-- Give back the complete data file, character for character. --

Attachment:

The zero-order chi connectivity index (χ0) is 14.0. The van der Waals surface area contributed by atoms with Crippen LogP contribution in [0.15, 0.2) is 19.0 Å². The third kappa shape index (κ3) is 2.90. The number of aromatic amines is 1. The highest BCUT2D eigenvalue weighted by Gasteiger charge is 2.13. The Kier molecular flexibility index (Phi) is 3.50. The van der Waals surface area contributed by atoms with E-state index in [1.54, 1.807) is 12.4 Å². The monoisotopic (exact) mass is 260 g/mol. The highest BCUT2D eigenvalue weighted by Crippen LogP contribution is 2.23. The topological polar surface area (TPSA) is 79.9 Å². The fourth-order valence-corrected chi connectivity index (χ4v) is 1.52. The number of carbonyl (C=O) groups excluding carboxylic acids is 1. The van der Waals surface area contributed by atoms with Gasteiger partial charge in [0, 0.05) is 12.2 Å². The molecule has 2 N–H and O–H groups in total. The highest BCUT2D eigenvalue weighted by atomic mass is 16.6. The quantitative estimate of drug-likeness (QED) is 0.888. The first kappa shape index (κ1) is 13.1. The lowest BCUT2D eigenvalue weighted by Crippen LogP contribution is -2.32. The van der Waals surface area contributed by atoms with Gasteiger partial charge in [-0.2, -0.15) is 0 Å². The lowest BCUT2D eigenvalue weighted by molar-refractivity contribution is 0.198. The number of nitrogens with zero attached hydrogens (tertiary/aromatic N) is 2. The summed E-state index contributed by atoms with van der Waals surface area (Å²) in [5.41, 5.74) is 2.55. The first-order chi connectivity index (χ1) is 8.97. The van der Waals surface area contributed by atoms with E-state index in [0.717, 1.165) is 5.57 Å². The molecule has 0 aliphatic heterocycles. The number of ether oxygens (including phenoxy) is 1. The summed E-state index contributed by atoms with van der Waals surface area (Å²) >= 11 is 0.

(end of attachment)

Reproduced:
The zero-order chi connectivity index (χ0) is 14.0. The van der Waals surface area contributed by atoms with Crippen LogP contribution in [0.15, 0.2) is 19.0 Å². The third kappa shape index (κ3) is 2.90. The number of aromatic amines is 1. The highest BCUT2D eigenvalue weighted by Gasteiger charge is 2.13. The Kier molecular flexibility index (Phi) is 3.50. The van der Waals surface area contributed by atoms with E-state index in [1.54, 1.807) is 12.4 Å². The monoisotopic (exact) mass is 260 g/mol. The highest BCUT2D eigenvalue weighted by Crippen LogP contribution is 2.23. The topological polar surface area (TPSA) is 79.9 Å². The fourth-order valence-corrected chi connectivity index (χ4v) is 1.52. The number of carbonyl (C=O) groups excluding carboxylic acids is 1. The van der Waals surface area contributed by atoms with Gasteiger partial charge in [0, 0.05) is 12.2 Å². The molecule has 2 N–H and O–H groups in total. The highest BCUT2D eigenvalue weighted by atomic mass is 16.6. The quantitative estimate of drug-likeness (QED) is 0.888. The first kappa shape index (κ1) is 13.1. The lowest BCUT2D eigenvalue weighted by Crippen LogP contribution is -2.32. The van der Waals surface area contributed by atoms with Gasteiger partial charge in [-0.2, -0.15) is 0 Å². The lowest BCUT2D eigenvalue weighted by molar-refractivity contribution is 0.198. The number of nitrogens with zero attached hydrogens (tertiary/aromatic N) is 2. The summed E-state index contributed by atoms with van der Waals surface area (Å²) in [5.41, 5.74) is 2.55. The first-order chi connectivity index (χ1) is 8.97. The van der Waals surface area contributed by atoms with E-state index in [0.717, 1.165) is 5.57 Å². The molecule has 0 aliphatic heterocycles. The number of ether oxygens (including phenoxy) is 1. The summed E-state index contributed by atoms with van der Waals surface area (Å²) >= 11 is 0.